In many climates, it’s much cooler at night than during the day. Take advantage of natural cooling by flushing the house with cool night air. In some cases, simply opening windows for natural ventilation may do the trick. To boost cooling power, add a large fan to drive cool air through the building. This has been common in the past with a large axial ceiling fan, sometimes called an attic fan. Adding an exhaust window fan in a second story window can effectively pull warmer air out of a home, while pulling in cooler air from an open window on the ground floor. If there’s a forced air system with a fresh air duct, you could run that system at night. There are also some dedicated night flush cooling ventilation systems that pull in outside air and push it into the living space.

Consider Energy-Efficient Cooling

Evaporative cooling is used in hot, dry climates to cool and humidify. It improves on simple air flow by using fans to drive a continuous stream of outside air through a wet pad into the living area, without recirculating the air. The blowers in these systems use much less electricity than a refrigerant- based air conditioner and even less than a heat pump.

While you most often see rather basic, inexpensive, window mounted evaporative coolers, there are more sophisticated products that operate independently or tie into a ducted air delivery system for improved distribution throughout the house.

Combining Approaches

All buildings should start with the basic structural cooling measures first mentioned, such as good insulation, air sealing, landscape shading, and thermal mass where appropriate. These are effective in all buildings, everywhere. Additional cooling can be achieved by applying one or more of the more active approaches. Moveable, exterior shading is always effective where direct sunlight hits the building, especially east and west sides. In many climates, natural ventilation using night flushing and cross ventilation is a good next step. Adding a mechanical boost to natural air flow with fans increases the cooling capacity, especially at night. Evaporative cooling comes next, but works well only in some climates. And energy-efficient heat pumps are always available as a last resort.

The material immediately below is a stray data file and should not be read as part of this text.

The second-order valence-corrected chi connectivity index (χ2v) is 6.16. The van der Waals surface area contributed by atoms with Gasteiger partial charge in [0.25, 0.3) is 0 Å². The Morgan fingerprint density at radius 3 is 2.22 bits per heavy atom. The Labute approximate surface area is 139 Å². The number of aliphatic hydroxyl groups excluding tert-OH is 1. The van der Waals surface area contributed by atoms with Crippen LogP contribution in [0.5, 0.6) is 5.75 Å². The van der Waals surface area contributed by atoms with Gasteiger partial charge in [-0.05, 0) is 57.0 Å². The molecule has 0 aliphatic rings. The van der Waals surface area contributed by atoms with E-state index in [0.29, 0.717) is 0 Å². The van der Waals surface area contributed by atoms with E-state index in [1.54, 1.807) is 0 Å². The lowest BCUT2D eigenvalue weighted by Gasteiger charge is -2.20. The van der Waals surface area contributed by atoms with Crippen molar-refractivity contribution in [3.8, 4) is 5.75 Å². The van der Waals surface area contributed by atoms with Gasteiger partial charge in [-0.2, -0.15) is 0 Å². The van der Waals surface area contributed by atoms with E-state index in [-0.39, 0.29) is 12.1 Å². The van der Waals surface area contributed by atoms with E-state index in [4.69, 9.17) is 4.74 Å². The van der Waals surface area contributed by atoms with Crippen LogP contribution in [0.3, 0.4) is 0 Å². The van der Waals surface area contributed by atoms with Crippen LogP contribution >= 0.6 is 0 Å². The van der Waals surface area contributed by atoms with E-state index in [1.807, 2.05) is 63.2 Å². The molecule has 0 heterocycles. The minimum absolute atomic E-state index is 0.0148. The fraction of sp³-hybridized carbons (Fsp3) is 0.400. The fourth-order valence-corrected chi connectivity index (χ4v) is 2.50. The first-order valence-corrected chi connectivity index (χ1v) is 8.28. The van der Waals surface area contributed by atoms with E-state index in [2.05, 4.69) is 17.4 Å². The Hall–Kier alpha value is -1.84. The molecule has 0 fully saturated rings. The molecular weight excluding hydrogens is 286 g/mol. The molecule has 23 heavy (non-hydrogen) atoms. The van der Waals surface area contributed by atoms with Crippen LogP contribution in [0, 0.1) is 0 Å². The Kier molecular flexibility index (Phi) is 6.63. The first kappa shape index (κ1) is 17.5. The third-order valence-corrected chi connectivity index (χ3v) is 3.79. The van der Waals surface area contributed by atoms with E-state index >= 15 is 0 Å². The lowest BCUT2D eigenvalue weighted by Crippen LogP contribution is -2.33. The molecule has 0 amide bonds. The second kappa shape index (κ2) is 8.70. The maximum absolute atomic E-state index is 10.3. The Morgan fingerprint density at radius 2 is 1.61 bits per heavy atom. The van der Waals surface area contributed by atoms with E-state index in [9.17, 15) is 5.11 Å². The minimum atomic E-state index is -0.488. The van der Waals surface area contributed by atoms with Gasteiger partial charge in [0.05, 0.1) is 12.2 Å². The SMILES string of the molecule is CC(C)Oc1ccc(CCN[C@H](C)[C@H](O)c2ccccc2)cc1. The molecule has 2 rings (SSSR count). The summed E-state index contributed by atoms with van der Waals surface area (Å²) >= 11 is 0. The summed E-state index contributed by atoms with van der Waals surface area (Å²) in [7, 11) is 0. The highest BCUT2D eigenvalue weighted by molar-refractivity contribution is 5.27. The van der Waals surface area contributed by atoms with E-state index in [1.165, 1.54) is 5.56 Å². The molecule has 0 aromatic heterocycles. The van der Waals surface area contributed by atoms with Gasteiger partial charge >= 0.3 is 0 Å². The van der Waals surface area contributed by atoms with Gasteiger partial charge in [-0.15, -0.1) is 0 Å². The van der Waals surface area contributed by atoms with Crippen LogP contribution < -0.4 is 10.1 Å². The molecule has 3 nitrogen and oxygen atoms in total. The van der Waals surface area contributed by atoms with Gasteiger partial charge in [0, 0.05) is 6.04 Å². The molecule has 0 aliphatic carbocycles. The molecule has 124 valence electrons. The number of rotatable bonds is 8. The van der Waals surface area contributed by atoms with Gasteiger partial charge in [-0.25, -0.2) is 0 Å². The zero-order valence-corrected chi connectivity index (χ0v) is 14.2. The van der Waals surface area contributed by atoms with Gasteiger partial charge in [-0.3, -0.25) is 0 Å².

A good example of combining these approaches can be seen in traditional courtyards. This design innovation was introduced thousands of years ago in hot parts of the world. Properly oriented courtyards provide shade, promote natural air flow, and absorb heat in the thermal mass of surrounding walls. The addition of moving water or a fountain adds the benefit of evaporative cooling. A courtyard creates a comfortable refuge when a home is overheated and improves the comfort of surrounding spaces as well.

While all these cooling measures are tried and true,  integrating them into a building design requires careful thought. An energy model is a valuable tool that will inform natural home cooling design. Employing several of these low-tech cooling strategies will keep building occupants comfortable while eliminating the need for or reducing the size of refrigeration-based equipment and the energy they use. It’s a great way to collaborate with nature and enjoy the comfort.